1. Call-and-Response Games
Many teachers use this activity for classroom management. It’s as simple as clapping a rhythm for the class and inviting them to clap the pattern back. Choose age-appropriate rhythms or (even better) motives selected from your current repertoire.
There are plenty of creative extensions: throw in some body percussion such finger snaps, foot stomps, thigh pats, tongue clicks, etc.; try the activity in canon, which requires students to perform one pattern while simultaneously listening to the next; echo percussive consonant patterns to reinforce diction skills; advance to brief melodies (sung on solfège) to work on pitch; invite standout students to lead.
2. Pitch Pattern Ear Drills
I learned this one in my boy choir days. Play a three- or four-note melody on the piano and ask singers to sing it back on a neutral syllable such as “la” or “loo.” At first, patterns should be simple (step-wise, outlining a triad, in conservative ranges, and tuneful). Eventually, move on to longer sequences, more difficult intervals, and less predictable melodies. For advanced groups, try two patterns at once – one for treble singers, the other for changed voices.
3. Name That Tune
If your singers are proficient with Curwen hand signs, you can lead them through melodies without notation, entirely a cappella. My students always enjoyed it when I snuck in a popular tune, giving the instructions “keep singing along, but raise a hand as soon as you figure out what the song is.” Try something fun like sol-fa-mi-re-re—do-mi (Katy Perry’s Firework) or la-sol-la-sol-la-sol-mi (the hook from Lin-Manuel Miranda’s Alexander Hamilton).
4. Internal Audiation
The ability to audiate – or hear music during complete silence – requires practice. A great way to develop this skill begins by singing a familiar song several times in a row. Each time you repeat the song, replace one additional word with a rest. Try Head, Shoulders, Knees, and Toes leaving out one more body part each time. Similarly, choose a passage from your repertoire, and instruct students to perform specified words, notes, or measures “internally.” Perhaps you do the first bar aloud, become silent in bars two and three, and then sing measure four aloud. This will instantly reveal where pitch insecurities lie.
5. Canon Crunch
We all know the joy of canons – when entrances are staggered at specific intervals, the overlapping tune creates pleasant harmony. Want to make it more interesting? Assemble entrances closer than traditionally stacked to create some challenging dissonances. Encourage accountability by assigning individual singers their very own entrance/part.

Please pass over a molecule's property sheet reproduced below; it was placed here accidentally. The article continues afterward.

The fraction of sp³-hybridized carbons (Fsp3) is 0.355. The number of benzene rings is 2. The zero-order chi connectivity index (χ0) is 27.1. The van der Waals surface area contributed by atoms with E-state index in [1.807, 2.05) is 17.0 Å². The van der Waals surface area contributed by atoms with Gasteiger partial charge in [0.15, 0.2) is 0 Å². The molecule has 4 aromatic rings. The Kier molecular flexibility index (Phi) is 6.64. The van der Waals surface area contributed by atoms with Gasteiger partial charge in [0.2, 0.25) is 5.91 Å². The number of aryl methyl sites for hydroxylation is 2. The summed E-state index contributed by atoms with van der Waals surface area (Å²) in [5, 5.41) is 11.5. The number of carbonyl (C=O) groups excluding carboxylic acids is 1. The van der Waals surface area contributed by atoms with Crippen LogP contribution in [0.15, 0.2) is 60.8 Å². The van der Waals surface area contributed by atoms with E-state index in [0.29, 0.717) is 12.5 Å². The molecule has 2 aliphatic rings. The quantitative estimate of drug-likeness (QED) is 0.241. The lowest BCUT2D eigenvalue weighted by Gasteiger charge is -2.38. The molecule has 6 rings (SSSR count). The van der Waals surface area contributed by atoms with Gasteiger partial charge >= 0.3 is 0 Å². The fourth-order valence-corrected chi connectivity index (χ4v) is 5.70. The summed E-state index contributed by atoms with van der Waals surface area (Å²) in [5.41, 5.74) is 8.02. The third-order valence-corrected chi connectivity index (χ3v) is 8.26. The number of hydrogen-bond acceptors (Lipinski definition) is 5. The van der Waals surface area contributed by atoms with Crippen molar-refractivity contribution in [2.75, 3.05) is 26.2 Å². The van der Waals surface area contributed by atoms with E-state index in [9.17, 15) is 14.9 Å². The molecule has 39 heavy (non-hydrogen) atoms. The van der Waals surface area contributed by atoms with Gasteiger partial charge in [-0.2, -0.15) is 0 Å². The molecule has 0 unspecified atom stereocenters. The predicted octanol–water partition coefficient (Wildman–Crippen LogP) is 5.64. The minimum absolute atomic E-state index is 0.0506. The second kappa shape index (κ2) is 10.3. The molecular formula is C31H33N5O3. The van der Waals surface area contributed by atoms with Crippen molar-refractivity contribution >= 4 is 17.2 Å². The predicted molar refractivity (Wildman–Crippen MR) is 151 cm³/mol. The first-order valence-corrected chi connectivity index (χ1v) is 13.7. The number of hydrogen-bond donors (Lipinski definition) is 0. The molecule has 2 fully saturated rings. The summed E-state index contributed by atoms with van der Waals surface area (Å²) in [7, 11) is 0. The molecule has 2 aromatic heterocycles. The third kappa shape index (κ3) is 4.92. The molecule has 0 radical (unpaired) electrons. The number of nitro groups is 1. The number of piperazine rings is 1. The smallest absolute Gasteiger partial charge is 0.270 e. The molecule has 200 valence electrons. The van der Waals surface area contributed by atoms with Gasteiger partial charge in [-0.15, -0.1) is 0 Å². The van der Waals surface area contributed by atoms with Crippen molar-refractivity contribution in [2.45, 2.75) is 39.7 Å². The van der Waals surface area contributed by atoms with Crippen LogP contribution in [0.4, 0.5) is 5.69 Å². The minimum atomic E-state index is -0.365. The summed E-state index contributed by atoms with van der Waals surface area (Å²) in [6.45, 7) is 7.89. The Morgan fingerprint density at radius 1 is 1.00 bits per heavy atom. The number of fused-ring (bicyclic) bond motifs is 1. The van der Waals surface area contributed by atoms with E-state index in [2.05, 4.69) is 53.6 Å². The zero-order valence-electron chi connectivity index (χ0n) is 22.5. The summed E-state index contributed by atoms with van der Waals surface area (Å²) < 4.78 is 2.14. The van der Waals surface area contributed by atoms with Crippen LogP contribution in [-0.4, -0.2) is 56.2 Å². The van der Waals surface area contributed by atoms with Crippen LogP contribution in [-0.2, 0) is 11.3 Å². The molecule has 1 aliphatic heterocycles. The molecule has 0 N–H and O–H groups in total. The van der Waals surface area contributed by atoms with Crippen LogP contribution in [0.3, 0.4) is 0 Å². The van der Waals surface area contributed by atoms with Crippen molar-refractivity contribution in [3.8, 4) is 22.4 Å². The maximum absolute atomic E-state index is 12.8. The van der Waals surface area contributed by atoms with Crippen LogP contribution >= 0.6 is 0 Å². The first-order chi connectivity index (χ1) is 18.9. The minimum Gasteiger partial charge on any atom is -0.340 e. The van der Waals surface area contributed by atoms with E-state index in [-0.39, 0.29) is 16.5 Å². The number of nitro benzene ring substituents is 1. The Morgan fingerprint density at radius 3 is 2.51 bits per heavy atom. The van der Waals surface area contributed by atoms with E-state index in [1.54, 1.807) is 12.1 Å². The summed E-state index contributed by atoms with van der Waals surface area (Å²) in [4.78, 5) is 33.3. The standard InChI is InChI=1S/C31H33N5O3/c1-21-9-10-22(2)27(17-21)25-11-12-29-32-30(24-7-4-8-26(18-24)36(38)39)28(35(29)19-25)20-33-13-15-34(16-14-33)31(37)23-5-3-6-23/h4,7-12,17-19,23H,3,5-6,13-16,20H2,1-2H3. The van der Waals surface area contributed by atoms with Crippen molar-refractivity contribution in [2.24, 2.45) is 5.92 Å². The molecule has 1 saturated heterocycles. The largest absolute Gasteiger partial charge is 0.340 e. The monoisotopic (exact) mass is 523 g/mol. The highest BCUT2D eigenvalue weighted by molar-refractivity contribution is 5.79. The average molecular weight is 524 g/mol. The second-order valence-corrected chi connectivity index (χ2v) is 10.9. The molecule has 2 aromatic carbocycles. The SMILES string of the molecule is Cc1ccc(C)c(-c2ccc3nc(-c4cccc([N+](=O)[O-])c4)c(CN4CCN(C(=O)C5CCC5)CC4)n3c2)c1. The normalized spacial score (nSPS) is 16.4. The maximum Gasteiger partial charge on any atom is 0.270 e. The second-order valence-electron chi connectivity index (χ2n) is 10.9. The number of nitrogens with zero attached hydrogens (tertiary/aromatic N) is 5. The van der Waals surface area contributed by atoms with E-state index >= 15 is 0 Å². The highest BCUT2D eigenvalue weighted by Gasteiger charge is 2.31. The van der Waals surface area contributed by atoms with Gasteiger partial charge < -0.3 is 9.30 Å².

6. Major/Minor Triad Test
Here’s a way to train singers to listen harmonically. Play a major or minor triad at the piano. When students hear a major chord, they sing “do-mi-sol-mi-do” in response. For minor chords, singers respond with “la-do-mi-do-la.” As with all of these exercises, maintain a steady pulse and tempo throughout. For this drill, the chord is played on beat one (of a four-four measure), and responses are eighth notes beginning on beat two. Randomly switch between major and minor triads to keep students guessing and ears working.
7. Error Detection
Display a melody or rhythm for the class. Perform the pattern, making one or more errors. Following the performance, ask students to identify the exact error(s), giving a constructive critique. Invite standout students to lead the activity.
8. Chord Stack
Sing an ascending scale in unison (on solfège). As you descend, direct sections of the choir to sustain specific pitches, creating a chord by the end. At first, keep the sopranos on high do, the tenors on sol, the altos on mi, and the basses on low do.
To extend the exercise, direct individual sections to change pitches, while the choir continues to sustain the chord (stagger breathing as needed). When the sopranos move down to ti, you will have a major 7th chord, then the move basses up to mi, and you’ll have a minor chord. Experiment, creating many different sonorities.
9. Fine-Tuning Corkscrew
Years ago, I observed a wonderful honor choir conductor get impressive results with this one. The exercise identifies the “center of pitch” by exploring the intervallic distance between half steps. Stand and sing a pitch, let’s say G. Continue to sing while slowly turning in place (180 degrees) over eight counts. Gradually raise the pitch as you move, ending up on a G# by the end of the turn. Try not to “land” the new pitch at one specific moment, but rather let it unfold gradually. Reverse the turn and descend.
10. What’s Missing?
Play the vocal parts of an excerpt from your current repertoire, leaving one part out (perhaps the alto notes). Ask students to identify which part is missing. As an extension, play the excerpt again, inviting the entire choir to “fill in the blanks” by humming the missing notes (alto, in this case).
One Final Thought on Ear-Training Exercises
Singers will stay engaged as long as they find the activities to be enjoyable, so frame these exercises as “games” whenever possible. Keep in mind that with success comes motivation. Begin each drill simply so that success comes right away. You can easily raise the bar once you’ve got them hooked!